Types of Volcano

Volcanoes are one of the planet's major sources of rocks and minerals. Here we describe the kinds of volcanoes which bring molten rock to the surface. The following pages will describe the types of rocks which these volcanoes produce. Volcanoes differ from other landforms because they are built up from liquid lava ejected to the surface and then solidified. Also, unlike land built up imperceptibly by continental drift, the changes produced by volcanoes can be sudden and dramatic. The form which a volcano takes largely depends on the type of lava and the composition of the rock it is being forced through. The best known forms of volcano are described below.

Lava Volcanoes:

Lava Shields:
Shield volcanoes have very fluid lava composed almost entirely of basalt. The lava which arrives at the surface is hot and little changed since the time it was generated. Shield volcanoes are the largest volcanoes on Earth. The basaltic lava can pile up producing huge "shields" with gentle slopes and convex outlines. Explosive eruptinos are rare since 90% of the volcano is lava rather than pyroclastic material (for eaxmple gasses at explosive pressures). The Hawaiian shield volcanoes (Kilauea and Mauna Loa) are the most notable examples of shield volcanoes.
Lava Dome:
Unlike shield volcanoes, the lava in dome volcanoes is very thick and viscous often because it is rich in silica and/or andesite. As a result it does not travel far. During eruptions, thick lava piles up on top of the crater, cools down and hardens. Because a dome grows largely by expansion from within, pressure from below shatters the outer hard skin of cooled lava spilling loose fragments down the sides of the volcano as the lava piles over and around its vent. Volcanic domes commonly occur within the craters or on the flanks of large composite volcanoes. A very typical example of a lava dome is the nearly circular Novarupta Dome that formed during the 1912 eruption of Katmai Volcano in Alaska. Novarupta Dome is 800 feet across and 200 feet high.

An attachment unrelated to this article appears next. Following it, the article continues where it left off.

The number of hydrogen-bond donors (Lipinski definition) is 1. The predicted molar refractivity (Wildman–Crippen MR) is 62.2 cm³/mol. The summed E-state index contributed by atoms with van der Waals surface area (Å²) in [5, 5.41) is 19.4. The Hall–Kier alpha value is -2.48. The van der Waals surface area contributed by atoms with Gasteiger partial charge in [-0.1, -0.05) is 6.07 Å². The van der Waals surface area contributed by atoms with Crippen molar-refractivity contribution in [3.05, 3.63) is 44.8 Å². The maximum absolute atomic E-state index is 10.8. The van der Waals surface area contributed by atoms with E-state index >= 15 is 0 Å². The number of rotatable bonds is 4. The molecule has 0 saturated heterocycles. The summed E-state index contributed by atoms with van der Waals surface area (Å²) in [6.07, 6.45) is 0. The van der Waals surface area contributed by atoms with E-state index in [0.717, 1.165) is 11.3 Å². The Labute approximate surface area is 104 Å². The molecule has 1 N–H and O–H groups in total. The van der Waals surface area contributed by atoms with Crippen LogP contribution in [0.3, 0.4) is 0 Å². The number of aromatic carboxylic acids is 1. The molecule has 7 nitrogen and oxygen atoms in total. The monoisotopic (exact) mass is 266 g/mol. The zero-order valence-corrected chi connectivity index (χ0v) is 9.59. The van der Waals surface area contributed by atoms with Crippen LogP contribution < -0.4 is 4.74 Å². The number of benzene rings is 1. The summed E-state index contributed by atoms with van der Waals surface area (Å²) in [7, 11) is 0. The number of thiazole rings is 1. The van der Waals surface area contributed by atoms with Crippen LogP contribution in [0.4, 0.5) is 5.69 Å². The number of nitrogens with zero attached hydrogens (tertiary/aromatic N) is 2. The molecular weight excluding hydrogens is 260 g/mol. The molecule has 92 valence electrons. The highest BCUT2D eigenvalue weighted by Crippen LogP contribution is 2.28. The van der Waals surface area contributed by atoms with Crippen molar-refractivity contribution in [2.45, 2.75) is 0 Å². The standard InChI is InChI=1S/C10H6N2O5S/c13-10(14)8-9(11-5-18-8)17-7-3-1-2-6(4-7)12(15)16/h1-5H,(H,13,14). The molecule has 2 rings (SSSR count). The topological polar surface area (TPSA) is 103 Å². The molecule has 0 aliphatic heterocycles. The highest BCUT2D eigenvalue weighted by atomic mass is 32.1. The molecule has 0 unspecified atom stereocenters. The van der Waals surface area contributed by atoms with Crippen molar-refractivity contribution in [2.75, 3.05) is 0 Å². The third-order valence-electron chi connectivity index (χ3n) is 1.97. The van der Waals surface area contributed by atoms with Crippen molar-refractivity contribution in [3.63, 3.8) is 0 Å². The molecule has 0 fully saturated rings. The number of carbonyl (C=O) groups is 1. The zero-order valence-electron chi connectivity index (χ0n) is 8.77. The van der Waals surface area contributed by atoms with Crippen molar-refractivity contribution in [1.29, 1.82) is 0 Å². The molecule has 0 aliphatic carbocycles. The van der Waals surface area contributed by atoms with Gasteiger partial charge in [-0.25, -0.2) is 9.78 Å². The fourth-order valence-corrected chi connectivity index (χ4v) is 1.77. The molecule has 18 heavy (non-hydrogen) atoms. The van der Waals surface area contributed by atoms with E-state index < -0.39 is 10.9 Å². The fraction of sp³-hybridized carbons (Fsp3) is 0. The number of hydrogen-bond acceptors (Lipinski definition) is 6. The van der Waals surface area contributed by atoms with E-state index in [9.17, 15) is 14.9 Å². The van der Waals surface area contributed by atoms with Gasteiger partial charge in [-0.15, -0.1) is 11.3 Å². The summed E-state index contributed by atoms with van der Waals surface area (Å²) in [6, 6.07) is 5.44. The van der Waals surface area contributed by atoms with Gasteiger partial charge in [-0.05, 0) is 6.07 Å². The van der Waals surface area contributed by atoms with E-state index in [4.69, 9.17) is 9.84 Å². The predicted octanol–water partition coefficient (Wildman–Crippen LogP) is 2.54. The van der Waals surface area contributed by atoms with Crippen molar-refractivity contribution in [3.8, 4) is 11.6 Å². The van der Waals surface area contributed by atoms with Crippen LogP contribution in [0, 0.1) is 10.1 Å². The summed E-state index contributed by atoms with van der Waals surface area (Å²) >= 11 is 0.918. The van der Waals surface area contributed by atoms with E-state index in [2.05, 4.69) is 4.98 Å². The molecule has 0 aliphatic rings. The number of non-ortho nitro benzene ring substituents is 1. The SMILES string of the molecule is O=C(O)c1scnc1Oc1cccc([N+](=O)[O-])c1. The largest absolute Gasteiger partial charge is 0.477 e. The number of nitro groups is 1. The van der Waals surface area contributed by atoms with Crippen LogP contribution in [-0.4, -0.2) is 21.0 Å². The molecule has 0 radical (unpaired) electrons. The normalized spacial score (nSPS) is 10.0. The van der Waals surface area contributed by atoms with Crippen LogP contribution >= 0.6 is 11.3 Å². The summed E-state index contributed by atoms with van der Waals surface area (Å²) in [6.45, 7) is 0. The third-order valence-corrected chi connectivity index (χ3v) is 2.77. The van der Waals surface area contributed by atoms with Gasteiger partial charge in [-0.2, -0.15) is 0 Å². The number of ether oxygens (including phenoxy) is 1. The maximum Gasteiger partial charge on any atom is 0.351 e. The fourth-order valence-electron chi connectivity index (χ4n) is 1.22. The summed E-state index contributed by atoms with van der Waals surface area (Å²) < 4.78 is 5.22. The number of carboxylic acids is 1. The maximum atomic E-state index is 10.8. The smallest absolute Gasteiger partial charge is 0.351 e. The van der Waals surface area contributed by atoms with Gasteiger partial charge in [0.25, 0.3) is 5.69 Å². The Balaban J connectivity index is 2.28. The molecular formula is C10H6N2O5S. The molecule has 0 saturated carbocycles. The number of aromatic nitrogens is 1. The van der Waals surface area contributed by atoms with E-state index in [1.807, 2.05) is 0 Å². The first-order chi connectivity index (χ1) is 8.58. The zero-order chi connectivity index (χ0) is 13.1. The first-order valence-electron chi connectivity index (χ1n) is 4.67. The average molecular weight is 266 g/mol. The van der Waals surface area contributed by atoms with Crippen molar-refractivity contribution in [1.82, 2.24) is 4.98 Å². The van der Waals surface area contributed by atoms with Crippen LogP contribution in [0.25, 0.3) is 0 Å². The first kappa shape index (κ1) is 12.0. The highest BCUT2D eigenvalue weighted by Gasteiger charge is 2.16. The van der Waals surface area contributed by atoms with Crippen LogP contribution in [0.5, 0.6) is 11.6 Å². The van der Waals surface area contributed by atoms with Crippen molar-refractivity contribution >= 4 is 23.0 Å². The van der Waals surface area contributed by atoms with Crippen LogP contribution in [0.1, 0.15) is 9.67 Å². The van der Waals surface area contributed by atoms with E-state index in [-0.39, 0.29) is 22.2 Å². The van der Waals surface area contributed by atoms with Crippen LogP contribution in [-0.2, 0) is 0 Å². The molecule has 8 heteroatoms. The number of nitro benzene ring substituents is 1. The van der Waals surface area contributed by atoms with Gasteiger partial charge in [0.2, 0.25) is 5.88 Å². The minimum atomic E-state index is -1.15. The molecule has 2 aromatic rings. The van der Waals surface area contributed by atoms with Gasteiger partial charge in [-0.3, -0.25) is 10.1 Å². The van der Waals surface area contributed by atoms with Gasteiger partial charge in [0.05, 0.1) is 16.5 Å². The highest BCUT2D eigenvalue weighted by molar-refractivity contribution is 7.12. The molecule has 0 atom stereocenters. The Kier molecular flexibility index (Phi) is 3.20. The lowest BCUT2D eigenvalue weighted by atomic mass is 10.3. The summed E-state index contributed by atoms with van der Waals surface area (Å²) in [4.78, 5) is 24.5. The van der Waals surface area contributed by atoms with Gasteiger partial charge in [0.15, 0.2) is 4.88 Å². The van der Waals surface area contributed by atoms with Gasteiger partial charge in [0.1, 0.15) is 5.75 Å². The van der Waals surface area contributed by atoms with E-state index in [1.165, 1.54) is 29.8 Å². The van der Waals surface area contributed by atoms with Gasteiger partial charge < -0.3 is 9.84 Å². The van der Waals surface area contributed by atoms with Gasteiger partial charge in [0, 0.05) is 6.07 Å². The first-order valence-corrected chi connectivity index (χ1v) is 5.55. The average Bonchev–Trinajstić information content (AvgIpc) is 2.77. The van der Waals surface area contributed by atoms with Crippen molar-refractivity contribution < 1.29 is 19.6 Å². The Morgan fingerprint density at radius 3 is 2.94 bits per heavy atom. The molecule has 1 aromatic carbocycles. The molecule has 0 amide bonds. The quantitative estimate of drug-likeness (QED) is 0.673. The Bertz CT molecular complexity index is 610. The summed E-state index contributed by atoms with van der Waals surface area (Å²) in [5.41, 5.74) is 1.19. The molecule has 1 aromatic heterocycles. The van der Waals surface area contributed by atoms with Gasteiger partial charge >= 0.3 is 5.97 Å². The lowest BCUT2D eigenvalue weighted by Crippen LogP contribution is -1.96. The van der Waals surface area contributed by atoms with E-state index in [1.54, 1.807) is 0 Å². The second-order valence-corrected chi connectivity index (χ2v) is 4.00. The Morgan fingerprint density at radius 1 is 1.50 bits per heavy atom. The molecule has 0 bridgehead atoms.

Lava Cones:
Lava cones are among the simplest volcano formations. They are built by fragments - ejecta, thrown up from a volcanic vent - piling up around the vent in the shape of a cone with a central crater. Volcanic cones are of different types, depending upon the nature and size of the fragments ejected during the eruption. Typical types are spatter cone (molten lava ejected from a vent), cinder cone ( loose volcanic fragments called cinders) , ash cone (magma combined with water produces explosive steam).
Lava Mounds:
Some basaltic volcanoes have no sign of a crater, but are gently sloping mounds, such as Mt Cotterill, Victoria. These extinct volcanoes may owe their shape partly to erosion, although they probably never had very pronounced craters but had lava welling right to the brim before solidification. Such volcanoes, distinguished from cones by their lack of crater, are termed lava mounds by analogy with scoria mounds.